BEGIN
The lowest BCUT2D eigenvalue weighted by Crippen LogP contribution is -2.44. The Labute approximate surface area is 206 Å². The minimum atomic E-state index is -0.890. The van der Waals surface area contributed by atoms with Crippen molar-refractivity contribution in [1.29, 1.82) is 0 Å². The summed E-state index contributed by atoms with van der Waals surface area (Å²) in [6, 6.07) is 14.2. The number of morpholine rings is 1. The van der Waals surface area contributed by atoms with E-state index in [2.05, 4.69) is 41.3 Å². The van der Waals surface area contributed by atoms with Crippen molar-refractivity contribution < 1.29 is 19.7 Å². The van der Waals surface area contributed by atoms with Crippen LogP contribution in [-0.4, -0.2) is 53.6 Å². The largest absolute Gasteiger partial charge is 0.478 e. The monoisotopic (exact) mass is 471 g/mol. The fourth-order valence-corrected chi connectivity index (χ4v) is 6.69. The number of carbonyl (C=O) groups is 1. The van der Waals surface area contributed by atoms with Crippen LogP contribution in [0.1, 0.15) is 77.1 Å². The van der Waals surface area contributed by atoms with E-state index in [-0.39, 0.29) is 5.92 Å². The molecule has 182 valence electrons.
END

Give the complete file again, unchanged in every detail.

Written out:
The lowest BCUT2D eigenvalue weighted by Crippen LogP contribution is -2.44. The Labute approximate surface area is 206 Å². The minimum atomic E-state index is -0.890. The van der Waals surface area contributed by atoms with Crippen molar-refractivity contribution in [1.29, 1.82) is 0 Å². The summed E-state index contributed by atoms with van der Waals surface area (Å²) in [6, 6.07) is 14.2. The number of morpholine rings is 1. The van der Waals surface area contributed by atoms with E-state index in [2.05, 4.69) is 41.3 Å². The van der Waals surface area contributed by atoms with Crippen molar-refractivity contribution < 1.29 is 19.7 Å². The van der Waals surface area contributed by atoms with Crippen LogP contribution in [-0.4, -0.2) is 53.6 Å². The largest absolute Gasteiger partial charge is 0.478 e. The monoisotopic (exact) mass is 471 g/mol. The fourth-order valence-corrected chi connectivity index (χ4v) is 6.69. The number of carbonyl (C=O) groups is 1. The van der Waals surface area contributed by atoms with Crippen LogP contribution in [0.1, 0.15) is 77.1 Å². The van der Waals surface area contributed by atoms with E-state index in [-0.39, 0.29) is 5.92 Å². The molecule has 182 valence electrons.